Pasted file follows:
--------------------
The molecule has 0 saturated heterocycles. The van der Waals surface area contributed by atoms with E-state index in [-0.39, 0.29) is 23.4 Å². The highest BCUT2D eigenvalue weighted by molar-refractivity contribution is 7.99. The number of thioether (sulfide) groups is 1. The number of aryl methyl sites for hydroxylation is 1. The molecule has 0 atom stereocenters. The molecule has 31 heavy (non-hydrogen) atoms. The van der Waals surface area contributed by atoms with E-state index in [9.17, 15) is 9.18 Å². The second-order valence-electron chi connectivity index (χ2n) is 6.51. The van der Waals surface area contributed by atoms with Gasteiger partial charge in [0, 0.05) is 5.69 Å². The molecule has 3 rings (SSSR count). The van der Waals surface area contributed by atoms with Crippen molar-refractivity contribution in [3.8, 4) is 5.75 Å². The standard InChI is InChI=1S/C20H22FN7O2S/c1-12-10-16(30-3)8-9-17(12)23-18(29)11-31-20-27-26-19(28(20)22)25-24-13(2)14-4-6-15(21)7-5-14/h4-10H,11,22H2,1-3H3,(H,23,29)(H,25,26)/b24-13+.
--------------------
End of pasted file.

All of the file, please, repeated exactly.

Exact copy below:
The molecule has 0 saturated heterocycles. The van der Waals surface area contributed by atoms with E-state index in [-0.39, 0.29) is 23.4 Å². The highest BCUT2D eigenvalue weighted by molar-refractivity contribution is 7.99. The number of thioether (sulfide) groups is 1. The number of aryl methyl sites for hydroxylation is 1. The molecule has 0 atom stereocenters. The molecule has 31 heavy (non-hydrogen) atoms. The van der Waals surface area contributed by atoms with E-state index in [9.17, 15) is 9.18 Å². The second-order valence-electron chi connectivity index (χ2n) is 6.51. The van der Waals surface area contributed by atoms with Gasteiger partial charge in [0, 0.05) is 5.69 Å². The molecule has 3 rings (SSSR count). The van der Waals surface area contributed by atoms with Crippen molar-refractivity contribution in [3.8, 4) is 5.75 Å². The standard InChI is InChI=1S/C20H22FN7O2S/c1-12-10-16(30-3)8-9-17(12)23-18(29)11-31-20-27-26-19(28(20)22)25-24-13(2)14-4-6-15(21)7-5-14/h4-10H,11,22H2,1-3H3,(H,23,29)(H,25,26)/b24-13+.